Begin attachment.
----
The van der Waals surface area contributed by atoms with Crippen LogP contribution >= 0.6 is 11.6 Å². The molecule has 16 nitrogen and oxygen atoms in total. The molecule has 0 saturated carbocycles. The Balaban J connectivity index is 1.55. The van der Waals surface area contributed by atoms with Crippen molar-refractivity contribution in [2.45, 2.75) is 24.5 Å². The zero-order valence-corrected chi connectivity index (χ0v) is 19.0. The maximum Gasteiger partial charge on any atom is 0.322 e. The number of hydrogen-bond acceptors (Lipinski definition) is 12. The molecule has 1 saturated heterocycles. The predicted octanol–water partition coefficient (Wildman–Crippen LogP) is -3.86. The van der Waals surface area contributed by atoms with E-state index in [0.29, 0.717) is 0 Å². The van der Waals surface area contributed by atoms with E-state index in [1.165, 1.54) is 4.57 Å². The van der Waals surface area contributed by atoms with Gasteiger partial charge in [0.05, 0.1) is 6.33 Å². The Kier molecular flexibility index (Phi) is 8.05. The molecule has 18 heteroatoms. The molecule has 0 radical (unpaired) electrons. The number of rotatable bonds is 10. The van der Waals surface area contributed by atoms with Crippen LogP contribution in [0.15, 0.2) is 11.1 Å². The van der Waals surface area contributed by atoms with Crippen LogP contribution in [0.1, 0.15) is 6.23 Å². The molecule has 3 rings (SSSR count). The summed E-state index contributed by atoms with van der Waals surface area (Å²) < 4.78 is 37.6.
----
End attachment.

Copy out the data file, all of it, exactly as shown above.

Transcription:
The van der Waals surface area contributed by atoms with Crippen LogP contribution >= 0.6 is 11.6 Å². The molecule has 16 nitrogen and oxygen atoms in total. The molecule has 0 saturated carbocycles. The Balaban J connectivity index is 1.55. The van der Waals surface area contributed by atoms with Crippen molar-refractivity contribution in [2.45, 2.75) is 24.5 Å². The zero-order valence-corrected chi connectivity index (χ0v) is 19.0. The maximum Gasteiger partial charge on any atom is 0.322 e. The number of hydrogen-bond acceptors (Lipinski definition) is 12. The molecule has 1 saturated heterocycles. The predicted octanol–water partition coefficient (Wildman–Crippen LogP) is -3.86. The van der Waals surface area contributed by atoms with E-state index in [0.29, 0.717) is 0 Å². The van der Waals surface area contributed by atoms with E-state index in [1.165, 1.54) is 4.57 Å². The van der Waals surface area contributed by atoms with Gasteiger partial charge in [0.05, 0.1) is 6.33 Å². The Kier molecular flexibility index (Phi) is 8.05. The molecule has 18 heteroatoms. The molecule has 0 radical (unpaired) electrons. The number of rotatable bonds is 10. The van der Waals surface area contributed by atoms with Crippen LogP contribution in [0.15, 0.2) is 11.1 Å². The van der Waals surface area contributed by atoms with Crippen LogP contribution in [0.1, 0.15) is 6.23 Å². The molecule has 3 rings (SSSR count). The summed E-state index contributed by atoms with van der Waals surface area (Å²) < 4.78 is 37.6.